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Delayed reform

April 05, 2006

JACK ABRAMOFF WAS EVERY REPUBLICAN'S favorite lobbyist. Tom DeLay was every lobbyist's favorite Republican. Today, thanks to their own corruption, Abramoff is off to serve a 70-month jail term for fraud, and DeLay is walking away from what he loves best -- campaigning for his congressional seat. Stung by a money-laundering indictment, multiple ethics lapses and the inconvenient fact that several of his former staffers have been implicated in the Abramoff affair, the former House majority leader from Texas is making a graceless exit from the political mess he helped create.

You'd think such a backdrop would inspire Congress to crack down on lobbying abuse. Instead, the Senate voted last week for a tepid bill that purports to reform lobbying rules. The 90-8 vote for passage alone should call its value into question.

If the bill is signed into law, legislators would no longer be able to take gifts or meals from lobbyists, but free or discounted trips on private jets (worth thousands of dollars) would still be OK, if disclosed. The new rules still would allow senators to attach "earmarks" -- special funding requests, sometimes pushed by gift-wielding lobbyists -- to bills (though some now would be open to challenges). By a vote of 67 to 30, senators crushed a motion to set up an independent office to investigate ethics violations.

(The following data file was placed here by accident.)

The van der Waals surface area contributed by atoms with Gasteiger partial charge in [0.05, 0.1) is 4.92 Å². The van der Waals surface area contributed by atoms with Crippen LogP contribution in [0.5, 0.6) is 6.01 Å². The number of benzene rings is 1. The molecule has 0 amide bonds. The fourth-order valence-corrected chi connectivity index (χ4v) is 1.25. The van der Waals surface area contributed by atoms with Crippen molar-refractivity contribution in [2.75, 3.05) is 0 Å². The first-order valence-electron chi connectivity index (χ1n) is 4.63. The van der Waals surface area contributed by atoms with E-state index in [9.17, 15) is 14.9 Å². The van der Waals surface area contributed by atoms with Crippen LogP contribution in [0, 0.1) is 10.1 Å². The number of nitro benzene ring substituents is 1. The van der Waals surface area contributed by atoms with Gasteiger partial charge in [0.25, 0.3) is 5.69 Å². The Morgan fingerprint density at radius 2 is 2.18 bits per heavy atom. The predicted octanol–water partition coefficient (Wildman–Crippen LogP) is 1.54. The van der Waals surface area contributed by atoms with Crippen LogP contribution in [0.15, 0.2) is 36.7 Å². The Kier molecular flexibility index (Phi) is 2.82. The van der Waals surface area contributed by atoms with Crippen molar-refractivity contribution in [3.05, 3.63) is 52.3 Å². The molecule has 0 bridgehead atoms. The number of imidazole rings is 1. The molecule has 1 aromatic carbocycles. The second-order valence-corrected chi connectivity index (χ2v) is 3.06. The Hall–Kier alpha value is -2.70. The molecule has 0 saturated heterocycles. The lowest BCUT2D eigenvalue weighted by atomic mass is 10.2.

Indeed, with the exception of a few rules requiring greater disclosure, and procedural tweaks that would prevent senators from placing "anonymous holds" on legislation, the lawmakers wouldn't have to change their behavior much at all. One of the most significant new requirements applies not to members of Congress but to lobbying groups, which now would have to describe more thoroughly their dealings with the legislative branch. Their reports would be made available in a publicly accessible database. Another rule applies not to senators but to ex-senators, who would be prevented from lobbying their former colleagues for two years instead of one.

It's hard to see how any senator could think such "reform" proves real commitment to change or real understanding of why ethics lapses are a problem in the first place: because members of Congress should not be for sale.

For a time, there was a shred of hope that the House version of the bill would pick up the slack. Perhaps responding to the scandals swirling around DeLay and Rep. Randy "Duke" Cunningham (R-Rancho Santa Fe), in January, Rep. David Dreier (R-San Dimas) proposed legislation that would have banned free travel outright. Unfortunately, many of his colleagues in the House grumbled that such rules would have proved too restrictive, and the bill has been scaled back to ban travel only for the next year.

At least the ongoing legal woes of Abramoff, who still faces sentencing on other charges, are likely to implicate members of Congress. As Sen. John McCain (R-Ariz.), who voted against the Senate bill, has pointed out, the possibility of more indictments may make some members of Congress more amenable to tougher legislation. Political flameouts such as DeLay's won't hurt the cause either.

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